Is catheter ablation effective?

In many cases, patients who have received an ablation procedure either experience a long-term reduction in the number of symptomatic episodes and severity of symptoms, or a permanent return to normal heart rhythm.¹

This also means that medicines for controlling the arrhythmia may be reduced or stopped following successful catheter ablation. Complications from medicines used to manage arrhythmias may include fatigue, shortness of breath, dizziness and drug toxicity as well as more serious complications.¹

The complication rate for catheter ablation is comparatively low, 1.6%, as seen in a large, single-center retrospective study.²

As with any procedure, there are catheter ablation risks that may include bleeding, swelling or bruising at the catheter insertion site and infection. More serious complications are rare, which can include damage to the heart or blood vessels; blood clots (which may lead to stroke); heart attack, or death.

Will catheter ablation improve my quality of life?³

A recent study confirms that quality of life significantly improves after catheter ablation. The CABANA Trial results show that ablation provided incremental, clinically meaningful and significant improvements in Afib-related symptoms and Quality of Life compared to drug treatment for Afib.

At the European Society of Cardiology (ESC) 2018 Congress, results from the CABANA Trial regarding Health-related Quality of Life improvements after catheter ablation were released. The study used 5 different Quality of Life surveys to assess several areas such as Afib symptoms, general health perception, physical functioning, psychological well-being, role and social functioning.

If you are ready to speak to an Electrophysiologist about whether you are a good candidate for catheter ablation, use the Find A Doctor feature to the right to locate an Electrophysiologist in your area.

¹Wilber DJ, Pappone C, Neuzil P et al. Comparison of Antiarrhythmic Drug Therapy and Radiofrequency Catheter Ablation in Patients with Paroxysmal Atrial Fibrillation: A Randomized Controlled Trial. JAMA, 2010.

²O’Hara GE, Philippon F, Champagne J, et al. Catheter ablation for cardiac arrhythmias: A 14-year experience with 5330 consecutive patients at the Quebec Heart Institute, Laval Hospital. Can J Cardiol 2007; 23 (Suppl B): 67B-70B.

³Packer, MD, D.; Lee, K., Mark, MD, MPH, D. and Robb, PhD, R. (2018). Catheter Ablation vs. Antiarrhythmic Drug Therapy in Atrial Fibrillation (CABANA) Trial. Pending formal publication.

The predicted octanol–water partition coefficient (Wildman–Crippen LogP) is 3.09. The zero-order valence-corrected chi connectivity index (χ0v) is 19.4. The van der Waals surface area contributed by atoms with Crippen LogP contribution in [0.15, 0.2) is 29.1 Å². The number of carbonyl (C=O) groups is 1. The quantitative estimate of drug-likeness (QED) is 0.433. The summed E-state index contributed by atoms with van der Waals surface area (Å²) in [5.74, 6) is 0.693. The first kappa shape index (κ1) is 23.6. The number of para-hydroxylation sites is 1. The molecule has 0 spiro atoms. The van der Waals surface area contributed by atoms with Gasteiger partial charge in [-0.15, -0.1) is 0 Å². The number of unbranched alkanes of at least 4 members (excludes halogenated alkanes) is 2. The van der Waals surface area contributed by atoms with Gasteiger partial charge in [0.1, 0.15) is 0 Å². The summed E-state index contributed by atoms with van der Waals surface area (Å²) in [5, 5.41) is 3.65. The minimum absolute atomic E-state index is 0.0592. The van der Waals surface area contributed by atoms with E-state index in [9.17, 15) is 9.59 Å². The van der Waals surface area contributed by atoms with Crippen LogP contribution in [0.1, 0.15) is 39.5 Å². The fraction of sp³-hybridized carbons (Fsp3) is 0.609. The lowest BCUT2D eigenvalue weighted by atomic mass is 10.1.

Caution: US law restricts this device to sale by or on the order of a physician. Important information: Prior to use, refer to the instructions for use supplied with this device for indications, contraindications, side effects, warnings and precautions.

The NAVISTAR® THERMOCOOL®, EZ STEER® THERMOCOOL® NAV, THERMOCOOL® SF NAV, and THERMOCOOL SMARTTOUCH® Catheters are FDA approved for the treatment of drug refractory recurrent symptomatic paroxysmal atrial fibrillation, when used with compatible three-dimensional electroanatomic mapping systems. Catheter ablation for AF may not be an option for you if you have any of the following conditions: certain recent heart surgery; prosthetic valves; active systemic infection; certain cancers; intracardiac thrombus, or an interatrial baffle or patch. Consult your physician to find out if catheter ablation is right for you.

As with any medical treatment, individual results may vary. Only a cardiologist or electrophysiologist can determine whether ablation is an appropriate course of treatment. There are potential risks including bleeding, swelling or bruising at the catheter insertion site, and infection. More serious complications are rare, which can include damage to the heart or blood vessels; blood clots (which may lead to stroke); heart attack, or death. These risks need to be discussed with your doctor and recovery takes time.

THERMOCOOL® Navigation Catheters are indicated for the treatment of recurrent drug/device refractory sustained monomorphic ventricular tachycardia (VT) due to prior myocardial infarction (MI) in adults.